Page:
sean o'kelley

Edward Capehart O'Kelley

Edward Capehart O'Kelley (1858—January 13, 1904) is remembered as the man who murdered Jesse James' killer, Robert Ford. A book, Ed O'Kelley: The Man Who Killed Jesse James' Murderer, was written about him by Judith Ries, O'Kelley's great-great niece. O'Kelley's last name has been misspelled by historians and contemporary newspapers over the years as "Kelly" or "O'Kelly," with the letter "O" sometimes misused as his middle initial.

Early years

Little is known of O'Kelley's youth, except that his mother was Margaret Ann Capehart. He would have been a child during the vicious guerrilla warfare that divided the border region during the American Civil War.

The murder of Robert Ford

Robert Ford, the man who befriended outlaw Jesse James in 1882 and then shot him in the back of the head, was operating a tent saloon in the silver mining camp of Creede, Colorado. On June 8, 1892, while Ford was preparing to open his saloon, O'Kelley walked into the tent with a shotgun. Ford had his back turned away from the front entrance. O'Kelley called out, "Hello Bob." As Ford turned around to see who was speaking to him, O'Kelley fired his shotgun, hitting Ford in the neck area and killing him instantly. O'Kelley did not say why he had shot him, though it was rumored that an infamous confidence man, Soapy Smith, had convinced him he would be a hero for killing the unpopular Ford. However, this is unsubstantiated.

O'Kelley was convicted of murder on July 12, 1892 and spent ten years in prison before being released on October 14, 1902 due to health problems.

"A dangerous man"

After his release, O'Kelley moved to Oklahoma City. Shortly after his arrival in town, he was recognized by Otto Ewing of the Southern Club, a local gambling house. It is claimed that Ewing had been connected with Ford's saloon in Creede, and may even have been there when O'Kelley killed Ford. Ewing told people that O'Kelley was a dangerous man best avoided.

In December 1903, police officer Joe Burnett arrested O'Kelley as a "suspicious character". O'Kelley was staying at the Lewis Hotel, and when he had returned there after his release, he openly made threats that he was gunning for a man. Everyone knew he meant Officer Burnett. O'Kelley frequented the saloons on West 4th and 2nd Streets, which were known as the hang outs of criminals in the early years of Oklahoma City. On Wednesday, January 13, 1904, Edward O'Kelley was arrested by a police officer named Bunker. O'Kelley was released and went to his hotel, where he commented to others that the police had better not try to arrest him again.

O'Kelley is killed

On the evening of January 13, 1904, Joe Burnett was walking his beat on the south side of First Street, in front of the McCord & Collins building. Burnett encountered O'Kelley and greeted him politely. In reply, O'Kelley struck at the lawman and drew a revolver. O'Kelley told Burnett, "You come with me. I'll arrest you, you son of a bitch." As O'Kelley struck at the officer again, Burnett grabbed the gun with his left hand.

The two men began to wrestle in a life and death struggle. O'Kelley fired his pistol several times, trying to shoot the policeman. At the same time, O'Kelley repeatedly called Burnett foul names, saying he was going to kill him. Burnett called out for help repeatedly. O'Kelley did not hit Burnett with his gunfire, but Burnett did receive powder burns on one ear. Once out of ammunition, O'Kelley used his teeth to bite chunks out of both of the policeman's ears.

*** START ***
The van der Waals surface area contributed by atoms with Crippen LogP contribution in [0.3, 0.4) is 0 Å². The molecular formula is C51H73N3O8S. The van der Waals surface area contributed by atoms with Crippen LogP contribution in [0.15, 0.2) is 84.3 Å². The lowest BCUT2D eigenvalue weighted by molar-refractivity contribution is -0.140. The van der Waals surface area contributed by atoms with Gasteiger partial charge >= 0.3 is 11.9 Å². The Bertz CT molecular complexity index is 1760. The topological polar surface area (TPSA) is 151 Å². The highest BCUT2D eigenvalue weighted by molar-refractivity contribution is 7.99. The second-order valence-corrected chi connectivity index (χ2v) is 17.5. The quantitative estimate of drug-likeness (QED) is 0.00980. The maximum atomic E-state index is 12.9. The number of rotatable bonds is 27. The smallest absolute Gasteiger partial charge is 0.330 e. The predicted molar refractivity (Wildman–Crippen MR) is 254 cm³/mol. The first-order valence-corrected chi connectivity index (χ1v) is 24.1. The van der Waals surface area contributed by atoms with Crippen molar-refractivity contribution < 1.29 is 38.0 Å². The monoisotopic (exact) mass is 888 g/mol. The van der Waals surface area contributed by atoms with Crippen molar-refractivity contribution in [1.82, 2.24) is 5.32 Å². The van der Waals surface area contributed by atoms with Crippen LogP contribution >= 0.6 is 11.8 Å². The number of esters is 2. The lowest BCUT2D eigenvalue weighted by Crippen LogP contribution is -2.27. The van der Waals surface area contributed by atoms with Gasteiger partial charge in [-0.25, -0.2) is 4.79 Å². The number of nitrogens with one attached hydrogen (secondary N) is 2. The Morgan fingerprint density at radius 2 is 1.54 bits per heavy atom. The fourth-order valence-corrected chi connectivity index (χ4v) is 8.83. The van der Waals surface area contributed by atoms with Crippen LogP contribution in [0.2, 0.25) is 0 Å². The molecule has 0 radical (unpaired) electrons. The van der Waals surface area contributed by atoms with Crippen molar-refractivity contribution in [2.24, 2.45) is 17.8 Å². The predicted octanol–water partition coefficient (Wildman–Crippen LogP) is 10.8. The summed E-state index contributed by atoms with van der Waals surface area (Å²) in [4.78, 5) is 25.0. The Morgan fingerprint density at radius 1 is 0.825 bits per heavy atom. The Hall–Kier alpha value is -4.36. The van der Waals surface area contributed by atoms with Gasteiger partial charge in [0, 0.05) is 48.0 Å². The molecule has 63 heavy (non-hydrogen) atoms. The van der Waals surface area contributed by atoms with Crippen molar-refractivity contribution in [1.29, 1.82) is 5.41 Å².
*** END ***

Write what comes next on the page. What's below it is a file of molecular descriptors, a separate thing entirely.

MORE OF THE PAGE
A friend of O'Kelley came to his aid and fired one shot at the policeman, but then lost his nerve and ran away. O'Kelley called out to him to come back, allegedly saying, "We will murder this fellow."

R. E. Chapin, witnessed the fight from the rear of the building on West Main Street and telephoned police headquarters. Chapin heard officer Burnett call out to several men passing by, "I am a police officer, help me!" One of the men replied, "We don't know whether you are a police officer or not."

Finally, A. G. Paul, a railroad baggage man, came running from the depot, and grabbed O'Kelley's hand, thus freeing Burnett's gun hand. The policeman immediately fired two shots, killing Ed O'Kelley.

It was then discovered just how close Burnett had come to death. There were two bullet holes in the back of his overcoat and the left hip pocket was torn by a bullet. Burnett's gloves were burned and his clothing was on fire by the time his friends reached his side.

An ambulance was called and O'Kelley's body taken to the morgue at Street and Harpers furniture store. His body had a bullet wound in his left leg just above the knee. The fatal shot entered his head just behind the left temple and exited behind the right ear.

O'Kelley's body remained at the morgue for about two weeks. A number of people identified the dead man as the killer of Robert Ford, including Otto Ewing. The warden of the Colorado State Penitentiary sent a description and photograph of O'Kelley, leaving no doubt of his identification.

On January 28, 1904, O'Kelley was interred at Fairlawn Cemetery in north Oklahoma City. The casket was provided by the county at a cost to the taxpayers of $12.50.

Officer Joe Burnett continued with the Oklahoma City Police Department, serving as a Captain and later as assistant Chief of Police.

Joe Burnett was then referred to as "The man who killed the man who killed Jesse James' murderer." Burnett died on July 20, 1917 of paralysis at St. Anthony's Hospital. Ironically, Burnett is buried in a marked grave in the same cemetery as the man he killed. His death led to the end of a line of continuous killers relating to, and starting with Jesse James.



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